• Sun
  • Dec 21, 2014
  • Updated: 10:10pm

'I think I can do more': Chinese woman sails the world in 497-day adventure

PUBLISHED : Friday, 30 May, 2014, 11:32am
UPDATED : Thursday, 06 November, 2014, 1:20pm

Giant eight-metre waves, weeks alone at sea and a severe lack of sleep may not be unusual for a seasoned sailor, but for first time seafarer Wan Jinyu they were all part of an incredible adventure.

The 52-year-old businesswoman recently arrived in Hong Kong after a remarkable 497-day trip – and said she wanted to keep on going.

Wan and her Swedish husband Rolf Nylander set off from a Mexican beach on November 8, 2012 – their fifth wedding anniversary - before travelling south to La Paz, and then taking in a host of exotic destinations such as French Polynesia, Tuvalu and Samoa.

Watch: Sailing around the world for 497 days: A Chinese woman's adventure

The mammoth journey, which took in a total of 39 destinations, ended with a trip through the Philippines before they docked in Hong Kong on March 19 this year.

The longest the couple went without seeing land was a lonesome 38 days.

“Going on a transoceanic voyage was Rolf’s lifelong dream,” explained Wan. “After we got married, we started to plan it.”

Supporting her 62-year-old husband’s ambition was a brave decision for Wan, who had no sailing experience whatsoever.

Travelling with her seasoned voyager husband made her feel safer and more relaxed, but Wan still faced challenges as things easily done on land become significantly more difficult on a bobbing sailboat.

“Cooking on the boat is very difficult,” said Wan, “I had to try to stand firm and use a towel to wrap the pot to stabilise it. I had to hold something with one hand to keep steady and use the other hand to cook the food.”

The feat wasn’t without its dangers and splashed cooking oil left her with scars on her neck and ankle.

Sleeping properly became a luxury during their life on the ocean. Space in the 39-foot sailboat was limited, with the couple spending the nights on a small bed that folded out during the day to double up as a table. And even when they were asleep, they had to keep an ear out for the potential dangers of the changing weather.

“We just slept five to six hours intermittently every day,” Wan said. “When the weather was really bad and waves were big, we couldn’t even sleep.”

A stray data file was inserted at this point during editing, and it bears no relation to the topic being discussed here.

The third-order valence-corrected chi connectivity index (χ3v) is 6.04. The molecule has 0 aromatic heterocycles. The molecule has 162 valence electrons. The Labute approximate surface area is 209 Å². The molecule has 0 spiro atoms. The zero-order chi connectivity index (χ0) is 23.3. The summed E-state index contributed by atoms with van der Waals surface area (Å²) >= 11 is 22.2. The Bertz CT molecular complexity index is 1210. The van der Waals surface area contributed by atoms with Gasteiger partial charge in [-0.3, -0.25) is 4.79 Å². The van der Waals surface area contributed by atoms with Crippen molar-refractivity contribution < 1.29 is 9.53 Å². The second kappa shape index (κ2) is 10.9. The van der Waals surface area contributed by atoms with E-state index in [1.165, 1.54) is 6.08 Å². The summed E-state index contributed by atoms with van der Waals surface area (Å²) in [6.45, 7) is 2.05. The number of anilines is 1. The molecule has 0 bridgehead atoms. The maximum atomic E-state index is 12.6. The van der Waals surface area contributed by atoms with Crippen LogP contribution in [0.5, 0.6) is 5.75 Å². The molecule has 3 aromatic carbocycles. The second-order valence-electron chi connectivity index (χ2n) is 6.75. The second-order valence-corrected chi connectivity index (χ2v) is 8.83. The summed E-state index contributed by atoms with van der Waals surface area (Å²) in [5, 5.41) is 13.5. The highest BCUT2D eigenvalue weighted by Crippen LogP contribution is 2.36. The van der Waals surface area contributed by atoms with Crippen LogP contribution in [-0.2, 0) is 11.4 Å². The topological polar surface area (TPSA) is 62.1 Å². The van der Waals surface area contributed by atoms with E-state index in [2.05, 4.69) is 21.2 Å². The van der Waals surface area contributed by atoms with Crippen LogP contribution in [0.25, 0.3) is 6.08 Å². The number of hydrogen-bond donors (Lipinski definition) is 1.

Life on the sea was more dangerous than she had imagined, with four- to five-metre waves often tossing their boat around. But it was a storm on September 10, 2013, which was most terrifying.

“Waves were seven or eight metres high. From 8am to 4pm, for the entire eight hours, the day looked like night,” Wan recalled. “Our boat was hit by the waves. The wind was strong. It was horrible.”

Apart from the dangers, life on the ocean wave left Wan with some unforgettable memories. One night she was lucky enough to see a “moonbow” - a rainbow produced by light reflected off the surface of the moon.

“It was the only time in my life,” she said excitedly. “Words are not enough to describe its beauty. It can only last in my memory.”

So would she put herself through such an ordeal again? Absolutely.

Braver and more confident now, Wan and her husband are planning to travel from Hong Kong to Gothenburg in Sweden – their home country, setting off in October or November this year.

"I've accomplished things I never did before, and I think I can do more," Wan said.

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This article is now closed to comments

giggsy72
So, nothing about the Swedish husband, who successfully got himself and his boat and his wife, safely around the world, with no mishaps and returned them home in one piece?!?!? Just the super amazing one-of-a-kind "chinese woman', who fought the odds and overcame the difficulties of cooking and sleeping? Seriously SCMP, overly partisan reporting, bordering on racism.
ssslmcs01
I agree with others here that it is amazing, if it were possible I would love to make a long journey by sea. The part that gets me is the in the latter part of the article where it says Sweden -- their home country, if Sweden is there home country then why is she referred to as Chinese? I partially agree with giggsy72, I say partially because he says bordering on racism, it is racism to imply that a person's race has anything to do with their nationality, as Chinese is the nationality of all Chinese citizens, regardless of their race, it has nothing to do with Swedish people of any race whatsoever.
allan94
great stuff. well done..
reggiedog
It's shocking that a China-based newspaper would run a human interest piece about a Chinese person.
mh0908
Amazing journey. Well done!
johanjohan
Kämpa på, Jinyu och Rolf! Låter underbart.

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